Businesses make decisions to better their bottom line daily. But sometimes, business isn’t all business. Intentional business torts are done with malicious or careless intent to harm another entity or person. The person or entity carrying out the harm (also called the tortfeasor) seeks the consequences of their actions or at least knows that certain consequences are likely to result from their actions.
Businesses or sole proprietors that have been injured financially by the willful, reckless, negligent, or otherwise wrongful actions of the tortfeasor are entitled to sue for damages, including a monetary award or orders issued by the court to cease certain unlawful activities. Business tort claims can ask for damages for losses incurred in the past, present, or future, as projected. Losses can also be tangible, affecting profits and assets, or intangible, affecting relationships or reputation.
Intentional business torts can happen against persons, against property or against a person’s or entity’s economic interests. Some examples of each include:
One of the most commonly understood types of business torts is fraud. However, committing fraud does not always mean that a party made a false statement. It can also mean that a party intentionally omitted crucial information. In Business, it is considered fraud if there was either a lie or omission of facts to have a third-party make a non-fully informed decision.
Victims of fraud can recover a variety of different types of damages. For instance, a transaction induced through fraud can potentially be voided and, if the fraud victim loses money, the money may be recoverable through legal action. Fraud victims may also be able to recover punitive damages
In instances where a business tort has occurred, sometimes it is by more than just an individual. If multiple parties are involved in committing fraud, then conspiracy charges can also be filed. Whenever two or more parties act together unlawfully it is a conspiracy, and could easily happen in combination with many types of business torts.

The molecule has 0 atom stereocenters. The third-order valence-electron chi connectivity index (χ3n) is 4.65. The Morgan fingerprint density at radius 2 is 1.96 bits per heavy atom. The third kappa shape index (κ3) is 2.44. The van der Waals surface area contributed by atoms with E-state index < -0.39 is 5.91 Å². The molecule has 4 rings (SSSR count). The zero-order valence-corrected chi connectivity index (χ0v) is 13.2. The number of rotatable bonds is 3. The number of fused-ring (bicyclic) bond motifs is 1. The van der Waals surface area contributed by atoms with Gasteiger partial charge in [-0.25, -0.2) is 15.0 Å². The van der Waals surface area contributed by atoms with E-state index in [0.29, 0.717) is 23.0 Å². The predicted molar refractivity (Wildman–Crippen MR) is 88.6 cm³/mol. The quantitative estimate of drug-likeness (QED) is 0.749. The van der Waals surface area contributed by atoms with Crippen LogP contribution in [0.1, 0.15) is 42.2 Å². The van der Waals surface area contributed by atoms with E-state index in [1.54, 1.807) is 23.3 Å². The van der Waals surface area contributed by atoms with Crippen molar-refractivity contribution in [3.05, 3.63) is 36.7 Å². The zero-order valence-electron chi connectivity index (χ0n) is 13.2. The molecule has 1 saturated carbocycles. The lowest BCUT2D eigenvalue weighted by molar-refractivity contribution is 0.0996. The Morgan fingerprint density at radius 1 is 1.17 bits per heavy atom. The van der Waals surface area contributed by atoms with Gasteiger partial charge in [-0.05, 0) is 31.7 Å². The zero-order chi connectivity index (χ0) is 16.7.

In most cases, conspiracy occurs in combination with a separate tort, such as fraud mentioned above. For example, two or more companies may engage in a price-fixing scheme in order to drive a competitor out of business, or a majority of shareholders may collude to force out a minority shareholder.
In a civil conspiracy, each conspirator is liable for the torts of other co-conspirators.
Reputation is everything, especially in business. If someone makes false or damaging statements against you or your company, you can sue for defamation to recover losses incurred by the disparaging comments (i.e. clients deterred from doing business with you due to derogatory statements they believe to be true).
Word-of-mouth and published statements can both qualify as defamatory actions. Fake product reviews or trade libel can cause potential customers to avoid doing business with you. Additionally, someone discouraging other professionals from engaging in business with you due to false allegations against you is called commercial disparagement.